Patients were assigned in a hierarchical, sequential order to one of 6 clinical categories related to associated conditions and potential etiologies that were apparent during their initial episode9: (1) allogeneic HSCT, (2) pregnancy/postpartum, (3) drug association, (4) bloody diarrhea prodrome, (5) additional or alternative disorder, and (6) idiopathic, if criteria for the previous categories were not present. Patients with additional or alternative disorders were further divided into 6 subcategories (Table 1). These patients were heterogeneous; in some, the presenting clinical features were attributed to another (alternative) etiology after PEX was begun and then PEX was stopped; in other patients, additional disorders were present and PEX was continued because the diagnosis of TTP seemed valid. Assignments to clinical categories were made before results of ADAMTS13 activity were known.

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Table 1

Clinical categories of patients with an initial clinical diagnosis of TTP, 1989-2008

Patient outcome definitions

Remission is defined as no PEX for 30 days; laboratory and clinical abnormalities had typically resolved at this time.9 Survival is defined as achievement of remission.9 Death from TTP is defined as occurring within 30 days of stopping PEX; deaths beyond 30 days were not attributed to TTP.9 Recurrence of thrombocytopenia and microangiopathic hemolytic anemia and reinitiation of daily PEX within 30 days of stopping PEX is defined as an exacerbation of a continuing episode.9 Relapse, considered to be the occurrence of a new episode of TTP, is defined as the recurrence of thrombocytopenia and microangiopathic hemolytic anemia after achievement of a remission.9

Statistical analysis

To determine the correlation between immunoblotting and FRETS-VWF73 methods, a Spearman correlation coefficient was calculated. To determine whether the probability of measuring ADAMTS13 < 10% by the FRETS-VWF73 method compared with the immunoblotting method was different, the McNemar test with exact inference was used. We used the nonparametric Wilcoxon Mann-Whitney test for continuous data and the χ2 test or Fisher exact test for categorical data to compare the demographics and clinical features between different groups of patients. A Kaplan-Meier curve was created to illustrate the time of occurrence of relapse or the time of last follow-up or death among surviving patients with ADAMTS13 levels < 10% or of 10% or more followed by a log-rank test to determine differences in survival curves between groups. To estimate relapse (failure) probability in the presence of death before relapse (a competing event), cumulative incidence methodology was used.27 Statistical analyses were performed using SAS, Version 9.1.3 (SAS Institute). An alpha of 0.05 was used.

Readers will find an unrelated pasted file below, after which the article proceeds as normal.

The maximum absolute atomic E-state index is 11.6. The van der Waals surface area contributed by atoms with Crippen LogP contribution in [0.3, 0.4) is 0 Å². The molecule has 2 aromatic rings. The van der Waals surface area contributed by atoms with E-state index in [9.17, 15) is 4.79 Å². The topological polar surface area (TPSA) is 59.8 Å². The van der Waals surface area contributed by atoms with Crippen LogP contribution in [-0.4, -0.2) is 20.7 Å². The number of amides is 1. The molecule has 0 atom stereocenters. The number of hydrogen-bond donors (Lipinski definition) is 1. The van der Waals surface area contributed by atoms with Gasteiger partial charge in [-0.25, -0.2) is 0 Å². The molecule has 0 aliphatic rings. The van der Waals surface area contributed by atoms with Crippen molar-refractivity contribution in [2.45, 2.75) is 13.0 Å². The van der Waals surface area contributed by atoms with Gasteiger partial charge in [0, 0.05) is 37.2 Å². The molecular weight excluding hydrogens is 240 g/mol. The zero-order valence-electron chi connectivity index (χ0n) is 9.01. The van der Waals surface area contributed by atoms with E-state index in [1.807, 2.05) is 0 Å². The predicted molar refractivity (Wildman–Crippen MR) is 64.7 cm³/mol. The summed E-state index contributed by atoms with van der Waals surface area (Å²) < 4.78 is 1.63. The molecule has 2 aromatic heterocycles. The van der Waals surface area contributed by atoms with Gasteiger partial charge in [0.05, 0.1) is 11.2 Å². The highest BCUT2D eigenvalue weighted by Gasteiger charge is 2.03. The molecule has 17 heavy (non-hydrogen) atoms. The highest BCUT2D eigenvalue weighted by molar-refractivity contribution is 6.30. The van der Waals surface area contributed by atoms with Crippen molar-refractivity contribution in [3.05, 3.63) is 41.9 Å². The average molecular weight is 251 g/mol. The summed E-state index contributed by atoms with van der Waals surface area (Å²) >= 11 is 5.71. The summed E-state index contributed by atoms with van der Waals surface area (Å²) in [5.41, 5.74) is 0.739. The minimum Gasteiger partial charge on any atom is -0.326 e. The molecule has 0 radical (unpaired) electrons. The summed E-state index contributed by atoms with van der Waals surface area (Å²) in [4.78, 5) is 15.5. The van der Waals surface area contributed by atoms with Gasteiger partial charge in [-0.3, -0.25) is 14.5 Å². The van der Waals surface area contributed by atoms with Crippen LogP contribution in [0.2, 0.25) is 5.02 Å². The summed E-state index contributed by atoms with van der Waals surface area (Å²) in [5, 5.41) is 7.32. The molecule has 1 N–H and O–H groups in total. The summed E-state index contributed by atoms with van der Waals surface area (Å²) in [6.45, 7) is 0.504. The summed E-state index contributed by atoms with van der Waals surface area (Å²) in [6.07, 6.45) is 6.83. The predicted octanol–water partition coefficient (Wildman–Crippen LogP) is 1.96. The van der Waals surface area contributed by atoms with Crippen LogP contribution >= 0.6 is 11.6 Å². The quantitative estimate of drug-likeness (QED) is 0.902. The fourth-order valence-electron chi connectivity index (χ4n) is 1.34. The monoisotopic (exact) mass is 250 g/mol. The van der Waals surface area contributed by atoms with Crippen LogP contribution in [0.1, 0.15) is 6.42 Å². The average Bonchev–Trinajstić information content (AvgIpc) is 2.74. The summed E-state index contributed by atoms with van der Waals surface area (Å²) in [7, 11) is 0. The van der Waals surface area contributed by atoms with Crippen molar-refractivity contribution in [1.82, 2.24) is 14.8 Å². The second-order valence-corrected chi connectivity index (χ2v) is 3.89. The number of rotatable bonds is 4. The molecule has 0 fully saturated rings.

Results

Patients

The Registry enrolled all 398 consecutive patients for whom PEX was requested for a diagnosis of TTP or HUS across 20 years, January 1, 1989, to December 31, 2008. Ten patients were excluded from this analysis because they had had a previous episode of TTP that occurred before 1989 or outside of the Registry region (Figure 1A). Twelve patients whose initial diagnosis was made by renal biopsy were also excluded; these patients often did not have clinical diagnostic criteria for TTP. Survival was analyzed in the remaining 376 patients with their first episode of clinically diagnosed TTP. Systematic collection of serum samples at the time of the initial diagnosis of TTP began on November 13, 1995; since that time, ADAMTS13 activity has been determined on 261 (93%) of 282 patients. Among the 21 patients without ADAMTS13 measurements, 9 died after PEX was requested but before it was begun and a sample collected; 2 of these 9 patients had autopsies; both autopsies confirmed the clinical diagnosis of TTP by demonstration of systemic microvascular thrombosis. ADAMTS13 measurement was not valid in 2 patients because of extreme hemoglobinemia28 caused by hemodialysis complications. Ten other patients did not have a sample for other reasons. Because ADAMTS13 deficiency at disease onset has been associated with risk for relapse, relapses were analyzed only in the 261 patients who had ADAMTS13 activity measured at the time of their initial diagnosis; 183 (70%) of these patients survived; follow-up is complete through October 2009 for 182 of the 183 survivors; the median duration of follow-up is 4.7 years (range, 0.05-13.4 years). For analysis of survival and relapse, patients were divided into groups with ADAMTS13 activity < 10% and 10% or more (Figure 1B).

Figure 1

Patient selection diagram. (A) Patient selection for analysis of survival and relapse. (B) Survival and relapse in patients with ADAMTS13 activity < 10% and ADAMTS13 activity 10% or more at the time of their initial diagnosis with TTP.